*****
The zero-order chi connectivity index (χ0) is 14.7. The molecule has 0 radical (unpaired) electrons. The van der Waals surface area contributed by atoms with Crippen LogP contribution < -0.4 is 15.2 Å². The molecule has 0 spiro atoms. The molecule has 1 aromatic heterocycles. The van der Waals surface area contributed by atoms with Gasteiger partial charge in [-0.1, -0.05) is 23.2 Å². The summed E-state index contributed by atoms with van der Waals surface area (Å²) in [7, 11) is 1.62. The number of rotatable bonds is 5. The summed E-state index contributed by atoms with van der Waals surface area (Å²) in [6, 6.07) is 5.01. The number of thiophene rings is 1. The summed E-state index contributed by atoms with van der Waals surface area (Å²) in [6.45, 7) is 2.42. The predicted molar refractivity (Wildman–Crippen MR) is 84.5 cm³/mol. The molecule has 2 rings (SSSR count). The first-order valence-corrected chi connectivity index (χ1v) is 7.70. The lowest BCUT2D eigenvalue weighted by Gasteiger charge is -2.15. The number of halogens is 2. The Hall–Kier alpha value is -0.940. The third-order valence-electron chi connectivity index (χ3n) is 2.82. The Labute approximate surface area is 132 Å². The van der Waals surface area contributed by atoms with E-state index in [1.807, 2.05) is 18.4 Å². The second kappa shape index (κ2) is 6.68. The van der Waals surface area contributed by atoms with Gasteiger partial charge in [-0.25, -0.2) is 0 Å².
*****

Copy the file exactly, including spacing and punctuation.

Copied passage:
The zero-order chi connectivity index (χ0) is 14.7. The molecule has 0 radical (unpaired) electrons. The van der Waals surface area contributed by atoms with Crippen LogP contribution < -0.4 is 15.2 Å². The molecule has 0 spiro atoms. The molecule has 1 aromatic heterocycles. The van der Waals surface area contributed by atoms with Gasteiger partial charge in [-0.1, -0.05) is 23.2 Å². The summed E-state index contributed by atoms with van der Waals surface area (Å²) in [7, 11) is 1.62. The number of rotatable bonds is 5. The summed E-state index contributed by atoms with van der Waals surface area (Å²) in [6, 6.07) is 5.01. The number of thiophene rings is 1. The summed E-state index contributed by atoms with van der Waals surface area (Å²) in [6.45, 7) is 2.42. The predicted molar refractivity (Wildman–Crippen MR) is 84.5 cm³/mol. The molecule has 2 rings (SSSR count). The first-order valence-corrected chi connectivity index (χ1v) is 7.70. The lowest BCUT2D eigenvalue weighted by Gasteiger charge is -2.15. The number of halogens is 2. The Hall–Kier alpha value is -0.940. The third-order valence-electron chi connectivity index (χ3n) is 2.82. The Labute approximate surface area is 132 Å². The van der Waals surface area contributed by atoms with E-state index in [1.807, 2.05) is 18.4 Å². The second kappa shape index (κ2) is 6.68. The van der Waals surface area contributed by atoms with Gasteiger partial charge in [-0.25, -0.2) is 0 Å².